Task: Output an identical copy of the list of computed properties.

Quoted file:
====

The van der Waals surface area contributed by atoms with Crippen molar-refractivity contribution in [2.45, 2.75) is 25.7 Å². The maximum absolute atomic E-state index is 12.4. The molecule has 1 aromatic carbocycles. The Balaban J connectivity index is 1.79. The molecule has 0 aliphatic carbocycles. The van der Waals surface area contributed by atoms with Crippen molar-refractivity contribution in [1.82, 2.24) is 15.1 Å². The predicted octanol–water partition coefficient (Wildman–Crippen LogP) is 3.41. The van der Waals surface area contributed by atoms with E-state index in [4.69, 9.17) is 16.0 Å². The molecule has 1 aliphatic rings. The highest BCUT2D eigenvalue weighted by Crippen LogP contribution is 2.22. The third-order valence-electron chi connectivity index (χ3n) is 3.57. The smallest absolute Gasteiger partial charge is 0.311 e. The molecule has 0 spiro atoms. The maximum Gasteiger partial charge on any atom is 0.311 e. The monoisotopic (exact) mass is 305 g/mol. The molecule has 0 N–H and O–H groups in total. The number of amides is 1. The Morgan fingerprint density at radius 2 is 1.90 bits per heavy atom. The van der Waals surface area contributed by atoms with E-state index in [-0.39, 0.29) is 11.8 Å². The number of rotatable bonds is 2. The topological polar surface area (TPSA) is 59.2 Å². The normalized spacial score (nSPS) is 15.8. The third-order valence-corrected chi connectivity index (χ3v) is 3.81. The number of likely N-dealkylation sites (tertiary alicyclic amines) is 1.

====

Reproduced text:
The van der Waals surface area contributed by atoms with Crippen molar-refractivity contribution in [2.45, 2.75) is 25.7 Å². The maximum absolute atomic E-state index is 12.4. The molecule has 1 aromatic carbocycles. The Balaban J connectivity index is 1.79. The molecule has 0 aliphatic carbocycles. The van der Waals surface area contributed by atoms with Crippen molar-refractivity contribution in [1.82, 2.24) is 15.1 Å². The predicted octanol–water partition coefficient (Wildman–Crippen LogP) is 3.41. The van der Waals surface area contributed by atoms with E-state index in [4.69, 9.17) is 16.0 Å². The molecule has 1 aliphatic rings. The highest BCUT2D eigenvalue weighted by Crippen LogP contribution is 2.22. The third-order valence-electron chi connectivity index (χ3n) is 3.57. The smallest absolute Gasteiger partial charge is 0.311 e. The molecule has 0 spiro atoms. The maximum Gasteiger partial charge on any atom is 0.311 e. The monoisotopic (exact) mass is 305 g/mol. The molecule has 0 N–H and O–H groups in total. The number of amides is 1. The Morgan fingerprint density at radius 2 is 1.90 bits per heavy atom. The van der Waals surface area contributed by atoms with E-state index in [-0.39, 0.29) is 11.8 Å². The number of rotatable bonds is 2. The topological polar surface area (TPSA) is 59.2 Å². The normalized spacial score (nSPS) is 15.8. The third-order valence-corrected chi connectivity index (χ3v) is 3.81. The number of likely N-dealkylation sites (tertiary alicyclic amines) is 1.